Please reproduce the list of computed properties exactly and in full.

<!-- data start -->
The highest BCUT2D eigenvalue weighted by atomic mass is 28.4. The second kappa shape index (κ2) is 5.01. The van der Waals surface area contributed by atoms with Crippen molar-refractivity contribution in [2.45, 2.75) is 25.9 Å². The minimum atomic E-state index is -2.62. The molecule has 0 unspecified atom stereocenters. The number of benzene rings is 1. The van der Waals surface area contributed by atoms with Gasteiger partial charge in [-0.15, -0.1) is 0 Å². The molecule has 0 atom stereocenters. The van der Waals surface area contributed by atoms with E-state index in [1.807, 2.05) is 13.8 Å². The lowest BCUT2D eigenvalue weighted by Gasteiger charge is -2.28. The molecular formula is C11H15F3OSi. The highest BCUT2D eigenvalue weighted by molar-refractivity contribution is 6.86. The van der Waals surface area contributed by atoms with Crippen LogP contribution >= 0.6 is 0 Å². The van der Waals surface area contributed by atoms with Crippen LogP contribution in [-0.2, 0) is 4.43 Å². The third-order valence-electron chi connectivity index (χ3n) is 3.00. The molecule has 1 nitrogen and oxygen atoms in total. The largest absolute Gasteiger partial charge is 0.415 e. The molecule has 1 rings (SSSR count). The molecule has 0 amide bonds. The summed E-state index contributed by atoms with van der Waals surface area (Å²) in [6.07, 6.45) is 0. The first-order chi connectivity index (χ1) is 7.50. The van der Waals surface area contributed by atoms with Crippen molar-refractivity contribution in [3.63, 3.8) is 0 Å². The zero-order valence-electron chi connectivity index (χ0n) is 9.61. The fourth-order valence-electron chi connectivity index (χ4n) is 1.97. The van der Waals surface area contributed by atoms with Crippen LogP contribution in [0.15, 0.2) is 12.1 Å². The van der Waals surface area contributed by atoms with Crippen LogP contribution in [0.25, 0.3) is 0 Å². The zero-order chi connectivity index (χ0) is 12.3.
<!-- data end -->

The highest BCUT2D eigenvalue weighted by atomic mass is 28.4. The second kappa shape index (κ2) is 5.01. The van der Waals surface area contributed by atoms with Crippen molar-refractivity contribution in [2.45, 2.75) is 25.9 Å². The minimum atomic E-state index is -2.62. The molecule has 0 unspecified atom stereocenters. The number of benzene rings is 1. The van der Waals surface area contributed by atoms with Gasteiger partial charge in [-0.15, -0.1) is 0 Å². The molecule has 0 atom stereocenters. The van der Waals surface area contributed by atoms with E-state index in [1.807, 2.05) is 13.8 Å². The lowest BCUT2D eigenvalue weighted by Gasteiger charge is -2.28. The molecular formula is C11H15F3OSi. The highest BCUT2D eigenvalue weighted by molar-refractivity contribution is 6.86. The van der Waals surface area contributed by atoms with Crippen LogP contribution >= 0.6 is 0 Å². The van der Waals surface area contributed by atoms with Crippen LogP contribution in [-0.2, 0) is 4.43 Å². The third-order valence-electron chi connectivity index (χ3n) is 3.00. The molecule has 1 nitrogen and oxygen atoms in total. The largest absolute Gasteiger partial charge is 0.415 e. The molecule has 1 rings (SSSR count). The molecule has 0 amide bonds. The summed E-state index contributed by atoms with van der Waals surface area (Å²) in [6.07, 6.45) is 0. The first-order chi connectivity index (χ1) is 7.50. The van der Waals surface area contributed by atoms with Crippen molar-refractivity contribution in [3.63, 3.8) is 0 Å². The zero-order valence-electron chi connectivity index (χ0n) is 9.61. The fourth-order valence-electron chi connectivity index (χ4n) is 1.97. The van der Waals surface area contributed by atoms with Crippen LogP contribution in [0.15, 0.2) is 12.1 Å². The van der Waals surface area contributed by atoms with Crippen LogP contribution in [0.25, 0.3) is 0 Å². The zero-order chi connectivity index (χ0) is 12.3.